Let’s Play “The Mennonite Game”

Justina Dee, the talent behind lydiaglick.com

Justina Dee, the talent behind lydiaglick.com

Country Life met Justina Dee, the grandaughter of an Amish preacher in October, and immediately knew she was “our kind of people.” We’d like to introduce her with her light-hearted entry about “The Mennonite Game”, when…well. She’ll tell you. We just want you to know: click to her site and see the video. Be sure the family’s gathered around, because they’ll love it too.               –Karen Johnson, editor, Country Life

One of my favorite things about being born into a family with Amish-Mennonite roots is the deep appreciation of family history and belonging which you are given. As a young child with Anabaptist ancestors, you quickly learn there are two things of great importance.

Lesson one – your family genealogy. My father is a brilliant steward of our family’s history and stories. One year he purchased the most recent edition of something we call “The Fisher Book”. (A record with thousands of Amish-Mennonite relatives.) My little brother was so excited to find his name in the new printing of the “Fisher Book” that he circled the text in dark black ink – not something you typically do in a very expensive and significant ancestral document. I’m sure someday his descendants will enjoy seeing the mark he made on history!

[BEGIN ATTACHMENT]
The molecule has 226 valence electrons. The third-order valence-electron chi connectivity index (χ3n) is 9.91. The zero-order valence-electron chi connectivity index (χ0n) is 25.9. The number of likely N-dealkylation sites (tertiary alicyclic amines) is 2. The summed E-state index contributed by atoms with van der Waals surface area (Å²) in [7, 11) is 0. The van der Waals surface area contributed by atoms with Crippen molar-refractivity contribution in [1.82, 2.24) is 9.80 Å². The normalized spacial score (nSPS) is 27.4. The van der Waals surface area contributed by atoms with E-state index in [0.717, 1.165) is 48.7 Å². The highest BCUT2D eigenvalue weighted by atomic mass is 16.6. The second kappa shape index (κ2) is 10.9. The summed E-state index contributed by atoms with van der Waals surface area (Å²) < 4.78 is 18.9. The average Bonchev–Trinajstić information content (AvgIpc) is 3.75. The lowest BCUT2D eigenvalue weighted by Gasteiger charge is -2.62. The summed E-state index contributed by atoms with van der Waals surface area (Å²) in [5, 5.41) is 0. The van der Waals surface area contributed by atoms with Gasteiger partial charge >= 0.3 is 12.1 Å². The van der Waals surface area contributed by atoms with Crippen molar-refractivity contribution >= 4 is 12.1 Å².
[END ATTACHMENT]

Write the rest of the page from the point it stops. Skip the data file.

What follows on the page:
Read more here, and don’t miss the video:

Snapshot At A Family Farm

Grandson Camden goes everwhere with his grandfather on the Fitzringer farm.

Grandson Camden goes everwhere with his grandfather on the Fitzringer farm.

One of our regular bloggers, Dori Fitzringer, owns a small farm near the foothills of North Carolina’s eastern mountains with her husband and  family. She’s sent Country Life a snapshot of her adorable grandson, and some thoughts about running a family farm in the 21st century.

When you give thanks this week, don’t forget the family farmer! Dori, thank you for sharing with Country Life.

“In today’s busy world full of new technology and mega-farms small multi-generational family owned farms are not as common as they used to be.  People call us “old fashioned” and I take that as a compliment. I wouldn’t want to live any other way. We are blessed as a family to all live on the family property.

We have four generations that help and work together. It is not uncommon to see my daughter or granddaughter behind the wheel of the pickup truck with a flatbed trailer hooked up and driving through the hay field.  My husband, sons and son-in-law all work on getting the firewood split – while their wives deliver and stack it to each of our homes. Even those who are not able to do all they used to – can still be found watering and feeding the animals or putting labels on honey jars and getting them ready for sale.

It is never boring here there is always something to do – when the harvests are done for one year –  planning for the next season has already begun.”